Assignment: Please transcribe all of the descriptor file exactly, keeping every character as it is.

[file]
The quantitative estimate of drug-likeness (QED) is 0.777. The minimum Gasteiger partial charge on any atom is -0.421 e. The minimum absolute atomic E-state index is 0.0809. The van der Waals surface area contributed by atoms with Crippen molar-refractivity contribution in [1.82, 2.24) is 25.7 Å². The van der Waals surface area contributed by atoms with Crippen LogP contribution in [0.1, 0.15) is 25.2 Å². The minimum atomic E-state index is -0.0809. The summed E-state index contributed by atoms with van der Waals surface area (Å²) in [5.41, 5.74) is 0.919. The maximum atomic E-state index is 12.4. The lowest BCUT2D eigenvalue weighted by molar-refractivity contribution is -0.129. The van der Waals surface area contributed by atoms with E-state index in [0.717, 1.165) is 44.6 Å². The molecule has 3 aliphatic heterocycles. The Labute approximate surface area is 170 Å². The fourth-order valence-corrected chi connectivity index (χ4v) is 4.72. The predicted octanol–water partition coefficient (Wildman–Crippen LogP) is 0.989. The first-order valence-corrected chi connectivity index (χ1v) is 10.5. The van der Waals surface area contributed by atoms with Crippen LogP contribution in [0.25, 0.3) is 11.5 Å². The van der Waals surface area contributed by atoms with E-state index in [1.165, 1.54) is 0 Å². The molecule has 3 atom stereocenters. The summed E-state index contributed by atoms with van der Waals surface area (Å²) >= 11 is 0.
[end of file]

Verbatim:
The quantitative estimate of drug-likeness (QED) is 0.777. The minimum Gasteiger partial charge on any atom is -0.421 e. The minimum absolute atomic E-state index is 0.0809. The van der Waals surface area contributed by atoms with Crippen molar-refractivity contribution in [1.82, 2.24) is 25.7 Å². The van der Waals surface area contributed by atoms with Crippen LogP contribution in [0.1, 0.15) is 25.2 Å². The minimum atomic E-state index is -0.0809. The summed E-state index contributed by atoms with van der Waals surface area (Å²) in [5.41, 5.74) is 0.919. The maximum atomic E-state index is 12.4. The lowest BCUT2D eigenvalue weighted by molar-refractivity contribution is -0.129. The van der Waals surface area contributed by atoms with E-state index in [0.717, 1.165) is 44.6 Å². The molecule has 3 aliphatic heterocycles. The Labute approximate surface area is 170 Å². The fourth-order valence-corrected chi connectivity index (χ4v) is 4.72. The predicted octanol–water partition coefficient (Wildman–Crippen LogP) is 0.989. The first-order valence-corrected chi connectivity index (χ1v) is 10.5. The van der Waals surface area contributed by atoms with Crippen LogP contribution in [0.25, 0.3) is 11.5 Å². The van der Waals surface area contributed by atoms with E-state index in [1.165, 1.54) is 0 Å². The molecule has 3 atom stereocenters. The summed E-state index contributed by atoms with van der Waals surface area (Å²) >= 11 is 0.